Axial Forum Grow Companies. Close Deals.

Pre-Transaction, Valuation

How Recurring Revenue Increases Business Value

When it comes time to sell their businesses, the first question that most owners ask is: “How much can I get?” It makes sense. Owners are eager to cash in and be rewarded for all of the hard work they have poured into their businesses over the years.

But the reality is that for many businesses, the initial valuation will be a much lower number than their owners want to see. In order to net enough from the sale (after taxes and fees) to fund the rest of their lives, most owners will have to work to boost the value of their businesses – sometimes significantly.

One great way to create value is to build recurring revenue into your business model.

The Benefits of Recurring Revenue

Recurring revenue is guaranteed revenue for some period of time (for example, through a product subscription). Because this type of revenue does not require the same level of sales and owner effort as one-time revenue, it typically results in much higher profit margins and is always highly coveted by buyers. The evidence shows us that businesses with recurring revenue models have higher valuations than those that don’t. In 2012, Adobe went from a one-time purchase model of its software to a monthly subscription model. Two years later, its market cap was $35.5B versus $16B – a 115% increase.

Examples of recurring revenue include:

  • Service or maintenance agreements
  • Consumable product or replacement part contracts
  • Subscriptions for products, services, or information
  • Memberships

Recurring revenue is stable and predictable income, and as such results in higher customer lifetime value. In addition, recurring revenue can help your business weather economic recessions and is likely to simplify your business operations in many ways.

Understanding the Value of Your Business from a Buyer’s Perspective

Companies on a growth trajectory that can demonstrate increasing cash flows through new customer acquisition, current customer retention, and increasing market share are always much more attractive to a buyer than those that have shown little growth. Buyers want to know that revenue and cash flow are growing at a steady rate and will continue to do so in the future. And a recurring revenue model can be a great way to increase the value of the business in the eyes of a potential buyer. In Cashing Out of Your Business – Your Last Great Deal, we discuss 8 key drivers of business value that owners need to focus on before selling their businesses:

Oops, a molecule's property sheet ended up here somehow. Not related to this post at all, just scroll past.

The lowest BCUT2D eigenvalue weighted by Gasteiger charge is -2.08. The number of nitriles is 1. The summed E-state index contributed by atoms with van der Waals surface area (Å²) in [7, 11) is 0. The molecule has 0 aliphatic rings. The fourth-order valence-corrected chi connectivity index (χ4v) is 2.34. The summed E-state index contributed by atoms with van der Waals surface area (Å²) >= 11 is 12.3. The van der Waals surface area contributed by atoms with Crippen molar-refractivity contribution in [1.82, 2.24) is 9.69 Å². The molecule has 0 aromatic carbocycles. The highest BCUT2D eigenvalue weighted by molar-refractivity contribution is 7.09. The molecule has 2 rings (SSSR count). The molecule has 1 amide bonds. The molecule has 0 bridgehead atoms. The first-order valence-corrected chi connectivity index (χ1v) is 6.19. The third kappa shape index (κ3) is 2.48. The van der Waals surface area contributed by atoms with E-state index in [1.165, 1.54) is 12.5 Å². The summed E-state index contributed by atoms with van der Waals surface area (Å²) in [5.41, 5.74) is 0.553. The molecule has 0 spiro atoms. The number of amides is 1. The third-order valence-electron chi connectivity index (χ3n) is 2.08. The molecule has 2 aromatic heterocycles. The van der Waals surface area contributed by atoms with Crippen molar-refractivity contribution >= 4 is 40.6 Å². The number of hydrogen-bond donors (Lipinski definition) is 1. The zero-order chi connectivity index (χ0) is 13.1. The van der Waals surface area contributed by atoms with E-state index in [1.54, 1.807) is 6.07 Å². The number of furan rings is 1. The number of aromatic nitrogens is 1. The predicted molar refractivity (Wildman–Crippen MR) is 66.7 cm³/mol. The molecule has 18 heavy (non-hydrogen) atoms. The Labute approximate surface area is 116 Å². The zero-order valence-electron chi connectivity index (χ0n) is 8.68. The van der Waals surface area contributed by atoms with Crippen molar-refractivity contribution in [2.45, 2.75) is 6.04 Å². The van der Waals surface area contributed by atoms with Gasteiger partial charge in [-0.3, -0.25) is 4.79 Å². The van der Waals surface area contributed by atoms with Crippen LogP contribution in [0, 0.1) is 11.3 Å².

• Increasing Revenue & Profits
  • Future Growth Potential
  • Accurate Financial Statements
  • Solid Management Team
  • Quality Products & Services
  • Strong Sales & Marketing
  • Eliminating Business Risk
  • Putting Systems & Processes in Place

Adding a recurring business model is one of the best ways to address a few of these value drivers, boost profits, and enhance future growth potential — thereby increasing the value of a business in the eyes of a prospective buyer.

Even well-established businesses can usually add some kind of recurring revenue to their model and reap these rewards. It may require that owners think “outside the box” or change how they have operated historically, but it will pay off in the long term. Buyers will pay more for quality companies and those that have growth potential.

By assessing your business objectively, you will be able to identify areas for improvement so buyers will see your business in the best possible light. Planning in advance will give you time to improve your business and maximize its value. As a result, you will improve your chances of selling and obtaining the highest price for your business.

Read Next

Evaluating Investors, Pre-Transaction, Valuation

What is EBITDA, and Why Do Investors Care About It?

During negotiations in an M&A deal, buyers and sellers look closely at several factors in order to agree on a price that properly captures a company’s value. One of the closely examined metrics in this process is EBITDA, which stands for earnings before interest, taxes, depreciation, and amortization.  EBITDA is used as a way...

EBITDA Adjustments From Crazytown